This interview first appeared in the PartiesOnTheFringe.com: “If you don’t fight, you’re definitely going to lose” – interview with Louise Irvine of National Health Action Party
For someone who’s taking on Jeremy Hunt in the general election, Dr Louise Irvine is remarkably calm. Come May, she’ll be battling for votes as part of the National Health Action party (NHA) in Hunt’s South West Surrey constituency, which is the very definition of a safe Conservative seat. The Tories run every level of government there and Hunt won in 2010 with an outright majority.
But Irvine (pictured above, left) wants to take Hunt for task for what she and her party, which is standing against privatisation and cuts to health services, perceive as the ravaging of the NHS by the Health Secretary and his party. “People assume the NHS is going to be there for them,” she says. “But we’re beginning to see examples of privatisation, combined with shrinkage of funding for the NHS. They’re cutting into the actual ability of the service to provide now.”
The NHS needs a 4% funding increase each year to cope with increasing demand but has only seen increases of under 1% under the coalition, and nurses and midwives went on strike last year against what they say is a 15% real terms pay cut over the last five years.
The controversial, to say the least, Health and Social Care Act draws particular critique. The government’s promise of no top-down reorganisation was a “complete lie”, she says. “Almost all royal colleges were against the Act, including the Royal College of GPs,” who were given more power by the Act.
Irvine, a GP in South London, remains considered as she delivers ultimatums to Hunt.
She has never met him, but would like to debate him. “I’d be fairly comfortable in that territory. I don’t think he knows much beyond sound-bites. Somebody should be challenging him.”
The NHA was founded in 2012 by Clive Peedell and Richard Taylor, a retired doctor and former MP. Taylor was independent MP for Wyre Forest between 2001 and 2010, when he stood as part of a campaign against the closure of the accident and emergency department at Kidderminster Hospital, which is in the Wyre Forest constituency.
The NHA’s main policies all concern the NHS – they want to repeal the Health and Social Care Act, and to exclude the NHS from TTip, the trade deal between the EU and the US that would allow US companies to compete for NHS contracts. Their policies also extend more widely, however, to what Irvine calls the “social determination health” – the idea that health is affected by all sorts of economic and social factors.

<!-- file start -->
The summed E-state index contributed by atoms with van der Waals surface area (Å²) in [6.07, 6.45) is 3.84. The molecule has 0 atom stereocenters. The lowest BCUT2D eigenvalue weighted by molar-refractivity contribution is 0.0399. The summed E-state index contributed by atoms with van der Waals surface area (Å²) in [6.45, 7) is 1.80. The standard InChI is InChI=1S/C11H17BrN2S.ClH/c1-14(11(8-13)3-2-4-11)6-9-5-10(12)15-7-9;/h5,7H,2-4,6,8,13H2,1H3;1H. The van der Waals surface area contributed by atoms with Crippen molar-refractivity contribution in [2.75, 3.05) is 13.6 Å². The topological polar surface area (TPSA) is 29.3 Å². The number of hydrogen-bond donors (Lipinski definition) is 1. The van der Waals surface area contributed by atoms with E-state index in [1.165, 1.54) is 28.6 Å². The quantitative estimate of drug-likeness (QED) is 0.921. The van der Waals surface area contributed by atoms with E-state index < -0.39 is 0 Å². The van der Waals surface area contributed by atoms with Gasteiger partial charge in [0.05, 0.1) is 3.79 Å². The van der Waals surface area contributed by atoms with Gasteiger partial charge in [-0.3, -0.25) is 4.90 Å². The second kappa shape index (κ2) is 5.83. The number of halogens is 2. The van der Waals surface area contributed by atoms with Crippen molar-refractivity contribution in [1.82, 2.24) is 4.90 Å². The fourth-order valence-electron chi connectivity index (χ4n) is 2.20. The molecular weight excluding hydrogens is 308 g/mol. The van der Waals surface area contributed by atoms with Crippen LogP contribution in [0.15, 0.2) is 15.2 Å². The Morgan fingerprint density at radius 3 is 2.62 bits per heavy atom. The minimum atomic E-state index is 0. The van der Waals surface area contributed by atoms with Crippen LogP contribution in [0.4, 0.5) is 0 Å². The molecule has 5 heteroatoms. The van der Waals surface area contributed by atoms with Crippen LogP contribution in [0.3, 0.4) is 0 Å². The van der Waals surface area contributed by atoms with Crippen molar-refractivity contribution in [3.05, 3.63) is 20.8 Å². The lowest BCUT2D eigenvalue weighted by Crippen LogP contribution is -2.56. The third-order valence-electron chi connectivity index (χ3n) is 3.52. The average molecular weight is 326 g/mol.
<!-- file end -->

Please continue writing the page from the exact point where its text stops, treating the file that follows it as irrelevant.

Irvine comes from the same kind of campaigning background as Taylor. She led the Save Lewisham Hospital campaign in 2012-2013. The campaign against the closure of Lewisham Hospital’s emergency and maternity units attracted tens of thousands of supporters on demonstrations and defeated the Health Secretary in court. Both the High Court and the Court of Appeal ruled that Hunt acted outside his powers when he tried to slash the hospital services.
(Demonstrators march in the Save Lewisham Hospital campaign, photo by Lisa Larsson)
Irvine wants to take that campaigning spirit to Surrey. “It’s a very important motto that if you don’t fight, you’re definitely going to lose. If you do fight, you might lose but you might also win. If you think something’s wrong, give it a go.”
In her election campaign she hopes that confronting difficult issues and reaching out to people will see her support snowball, as it did in Lewisham. “If we start to raise some of the issues there that no-one’s talking about, like mental health care or care for elderly people – there are food banks in every town in Surrey – then I think I can win.”
She understands that it is difficult to persuade people to vote for small parties, and says that she can understand tactical voting but “it’s hardly inspiring is it? Voting for the party that’s least bad.”
“I want to say to people they can make a difference, but you have to back someone who actually really cares about the community and local services and people’s lives in the wider sense.”
“You can’t work as a GP without realising the impact of social factors on health”
Irvine grew up in Scotland, and worked as a GP in Lanarkshire during the Thatcher years. Whilst she was there, the Lanarkshire steel mills were closed down. “I remember men in their mid-fifties who’d only ever worked in the steel industry coming to see me because they were depressed, working class men in tears, and feeling really helpless as a young doctor thinking ‘what can I do?’ There wasn’t much counselling. Very little that you could do. I’ll never forget that.”
“You can’t work as a GP without realising the impact of social factors on health. You can’t help your patients if you just look at them purely as a collection of organs.”
Her work has shown her, Irvine says, that “everybody should be political”.
“That’s something I’ve seen change in my campaigns. I try and keep political work and the consulting room separate but I can’t stop someone coming in and saying ‘oh great work there with Lewisham’ and I say ‘yeah, we saved our hospital, but they might come back and then try and close it again’, and they say ‘well, we’ll be ready for them’.”
On 7 May, we’ll see whether South West Surrey was ready for Dr Louise Irvine.
By Matthew Gilley